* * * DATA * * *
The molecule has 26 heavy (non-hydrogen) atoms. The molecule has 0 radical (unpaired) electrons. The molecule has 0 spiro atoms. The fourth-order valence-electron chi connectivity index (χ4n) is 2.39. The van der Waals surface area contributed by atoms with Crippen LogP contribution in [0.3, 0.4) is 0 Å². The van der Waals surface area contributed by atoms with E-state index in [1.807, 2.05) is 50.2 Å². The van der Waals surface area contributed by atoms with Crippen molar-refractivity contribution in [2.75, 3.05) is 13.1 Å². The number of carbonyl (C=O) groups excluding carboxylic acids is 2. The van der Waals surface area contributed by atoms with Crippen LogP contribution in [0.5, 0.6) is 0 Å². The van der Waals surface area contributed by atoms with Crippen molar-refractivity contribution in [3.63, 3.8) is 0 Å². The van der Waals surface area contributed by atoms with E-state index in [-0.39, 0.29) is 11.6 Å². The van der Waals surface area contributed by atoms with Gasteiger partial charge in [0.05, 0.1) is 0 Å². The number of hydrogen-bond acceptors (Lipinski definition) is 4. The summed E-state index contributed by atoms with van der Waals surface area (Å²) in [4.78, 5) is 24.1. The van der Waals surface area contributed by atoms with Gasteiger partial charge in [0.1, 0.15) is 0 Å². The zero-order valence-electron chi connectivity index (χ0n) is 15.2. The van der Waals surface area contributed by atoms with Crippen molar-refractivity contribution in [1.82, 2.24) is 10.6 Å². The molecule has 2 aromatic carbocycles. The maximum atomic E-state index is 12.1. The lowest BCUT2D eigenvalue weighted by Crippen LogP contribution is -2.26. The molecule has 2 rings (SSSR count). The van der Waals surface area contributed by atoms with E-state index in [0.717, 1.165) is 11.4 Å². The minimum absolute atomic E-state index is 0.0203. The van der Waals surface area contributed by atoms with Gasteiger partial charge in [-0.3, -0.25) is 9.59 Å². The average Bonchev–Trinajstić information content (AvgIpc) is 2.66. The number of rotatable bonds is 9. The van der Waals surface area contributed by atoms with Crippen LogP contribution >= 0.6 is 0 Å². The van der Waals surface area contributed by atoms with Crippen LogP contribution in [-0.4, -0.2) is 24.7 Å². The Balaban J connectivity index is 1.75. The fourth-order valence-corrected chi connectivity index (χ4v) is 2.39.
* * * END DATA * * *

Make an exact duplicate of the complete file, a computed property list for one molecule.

The molecule has 26 heavy (non-hydrogen) atoms. The molecule has 0 radical (unpaired) electrons. The molecule has 0 spiro atoms. The fourth-order valence-electron chi connectivity index (χ4n) is 2.39. The van der Waals surface area contributed by atoms with Crippen LogP contribution in [0.3, 0.4) is 0 Å². The van der Waals surface area contributed by atoms with E-state index in [1.807, 2.05) is 50.2 Å². The van der Waals surface area contributed by atoms with Crippen molar-refractivity contribution in [2.75, 3.05) is 13.1 Å². The number of carbonyl (C=O) groups excluding carboxylic acids is 2. The van der Waals surface area contributed by atoms with Crippen LogP contribution in [0.5, 0.6) is 0 Å². The van der Waals surface area contributed by atoms with Crippen molar-refractivity contribution in [3.63, 3.8) is 0 Å². The van der Waals surface area contributed by atoms with E-state index in [-0.39, 0.29) is 11.6 Å². The van der Waals surface area contributed by atoms with Gasteiger partial charge in [0.05, 0.1) is 0 Å². The number of hydrogen-bond acceptors (Lipinski definition) is 4. The summed E-state index contributed by atoms with van der Waals surface area (Å²) in [4.78, 5) is 24.1. The van der Waals surface area contributed by atoms with Gasteiger partial charge in [0.1, 0.15) is 0 Å². The zero-order valence-electron chi connectivity index (χ0n) is 15.2. The van der Waals surface area contributed by atoms with Crippen molar-refractivity contribution in [1.82, 2.24) is 10.6 Å². The molecule has 2 aromatic carbocycles. The maximum atomic E-state index is 12.1. The lowest BCUT2D eigenvalue weighted by Crippen LogP contribution is -2.26. The molecule has 2 rings (SSSR count). The van der Waals surface area contributed by atoms with E-state index in [0.717, 1.165) is 11.4 Å². The minimum absolute atomic E-state index is 0.0203. The van der Waals surface area contributed by atoms with Gasteiger partial charge in [-0.3, -0.25) is 9.59 Å². The average Bonchev–Trinajstić information content (AvgIpc) is 2.66. The number of rotatable bonds is 9. The van der Waals surface area contributed by atoms with Crippen LogP contribution >= 0.6 is 0 Å². The van der Waals surface area contributed by atoms with Crippen LogP contribution in [-0.4, -0.2) is 24.7 Å². The Balaban J connectivity index is 1.75. The fourth-order valence-corrected chi connectivity index (χ4v) is 2.39.